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In the northern districts of Scotland, and in many of the islands, there is a breed of Sheep which differs from the others in the smallness of their size, many of them when fed weighing no more than six, seven, or eight pounds per quarter. They have dun faces, without horns; and their wool, which is very fine, is variously mixed, and streaked with black, brown, and red. To these various and numerous tribes of this useful animal, we must add, that, by the persevering industry and attention of Mr Bakewell, of Dishley, in Leicester shire, our breed of Sheep has been greatly improved; and he has been followed by many eminent breeders, with nearly equal success.
Thus, by selecting the handsomest and best proportioned of their kinds, the ju dicious breeder has gradually arrived at a degree of per fection in improving this animal, unknown at any former period. The superior qualities of the Leicestershire breed are, that they will feed quickly fat at almost any age, even on indifferent pastures, and carry the greatest quantity of mutton upon the smallest bone. This valuable breed has also found its way into North umberland.
Donkin and Co. Culley, of Fenton, and Mr Thompson, of Lilburn, have also, by a mixture of this with other kinds, improved their breeds of Sheep to the astonishment of the neigh bouring farmers and graziers, who are now fully con vinced of its great superiority. We are favoured by Mr Culley with the following ac count of a Wedder of his breed, fed at Fenton, in North umberland, and killed at Alnwick in October, , when four years old:—His dimensions were as follow,—girt, four feet eight inches and an half; breadth over his shoul ders, one foot three inches; over his middle, one foot se ven inches and a quarter; across the breast, from the in side of one fore-leg to the inside of the other, nine inches.
The proprietor of this Sheep laments, that he had not the of fals exactly weighed by offals, we would be understood to mean not only the tallow, but the head, pluck, and pelt, with the blood and entrails ; because it is now well known, that this breed of Sheep has a greater quantity of mutton, in proportion to their offals, than any other kind we know of, and is consequently cheaper to the consumer.
The Ram, from which the drawing was made, came from abroad, with two Ewes, as a pre sent to a gentleman in the county of Northumberland: They are very small, and have no horns.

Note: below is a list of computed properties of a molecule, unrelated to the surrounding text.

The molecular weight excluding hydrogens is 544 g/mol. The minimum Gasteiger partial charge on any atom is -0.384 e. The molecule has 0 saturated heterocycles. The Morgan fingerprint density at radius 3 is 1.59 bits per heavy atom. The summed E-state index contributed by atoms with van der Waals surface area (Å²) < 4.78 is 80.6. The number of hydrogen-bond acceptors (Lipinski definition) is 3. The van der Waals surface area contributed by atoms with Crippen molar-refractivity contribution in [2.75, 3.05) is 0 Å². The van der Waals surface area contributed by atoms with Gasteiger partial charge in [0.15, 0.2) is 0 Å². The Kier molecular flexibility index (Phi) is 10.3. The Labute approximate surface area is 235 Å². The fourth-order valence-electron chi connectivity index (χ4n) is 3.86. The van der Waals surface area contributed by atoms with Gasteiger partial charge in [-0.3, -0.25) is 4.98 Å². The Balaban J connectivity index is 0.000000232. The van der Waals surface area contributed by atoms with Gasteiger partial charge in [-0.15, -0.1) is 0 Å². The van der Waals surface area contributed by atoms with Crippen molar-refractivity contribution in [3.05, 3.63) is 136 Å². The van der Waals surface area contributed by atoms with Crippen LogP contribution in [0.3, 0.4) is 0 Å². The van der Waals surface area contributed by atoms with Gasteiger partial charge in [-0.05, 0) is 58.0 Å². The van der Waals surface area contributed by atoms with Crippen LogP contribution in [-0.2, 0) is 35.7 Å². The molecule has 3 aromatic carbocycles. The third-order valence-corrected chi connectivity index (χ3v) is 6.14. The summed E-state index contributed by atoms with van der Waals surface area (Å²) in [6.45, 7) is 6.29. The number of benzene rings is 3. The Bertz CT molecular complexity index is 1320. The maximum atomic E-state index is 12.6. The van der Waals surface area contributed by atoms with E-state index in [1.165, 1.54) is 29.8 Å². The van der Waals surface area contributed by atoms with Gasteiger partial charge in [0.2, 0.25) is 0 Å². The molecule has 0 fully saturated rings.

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The Sheep, of which the annexed cut is an accurate representation, seem to differ from every other which we remember to have seen described. A pair of them was brought to this country, by way of Russia, from the bor ders of Tartary. They are rather larger than the English Sheep. The colour of the male is roan, or light-brown mixed with white; that of the female, black and white: Their ears are pendulous; and instead of a tail, they have a large protuberance of fat behind, which covers the rump.
When the drawing was made, they had just been shorn; at other times the wool is so long and thick, that their form cannot be well distinguished. The African or Guinea Sheep is found in most of the tropical climates. They are large, strong, and swift; with coarse hairy fleeces, short horns, pendulous ears, have a kind of dew-lap under the chin, and, though do mesticated, seem to approach nearest to a state of nature.
The Iceland Sheep, as well as those of Muscovy and the coldest climates of the Norths resemble our own in the form of the body, but differ in the number of their horns, having generally four, and sometimes eight, grow ing from the forehead: Their wool is long, smooth, and hairy: They are of a dark-brown colour; and under the outward coat of hair, which drops off at stated periods, there is an internal covering resembling fur, which is fine, short, and soft;—the quantity produced by each Sheep, is about four pounds.
The broad-tailed Sheep, common in Persia, Barbary, Syria, and Egypt, are remarkable chiefly for their large and heavy tails, which grow a foot broad, and so long, that the shepherds are obliged to put boards with small wheels under them, to keep them from galling.
The Sheep, bred on the mountains of Thibet, pro duce wool of extraordinary length and fineness, of which is made the Indian shawl, frequently sold in this country for fifty pounds or upwards. In Walachia, they have Sheep with curious spiral horns, standing upright, in the form of a screw; long shaggy fleeces; and in size and form, nearly resembling ours. They are also found in the island of Crete, and in many of the islands of the Archipelago. This is said to be the Strepsicheros of the ancients.
WHICH, by some authors, has been classed with the Sheep, and by others has been referred to the Goat kind, may not improperly be considered as standing in a middle place, and forming the link between each: For it is curious to observe, that Nature, in all her variations, proceeds by slow and almost insensible degrees, scarcely drawing a firm and distinguishing line between any two races of animals that are essentially different, and yet, in many respects, nearly allied to each other.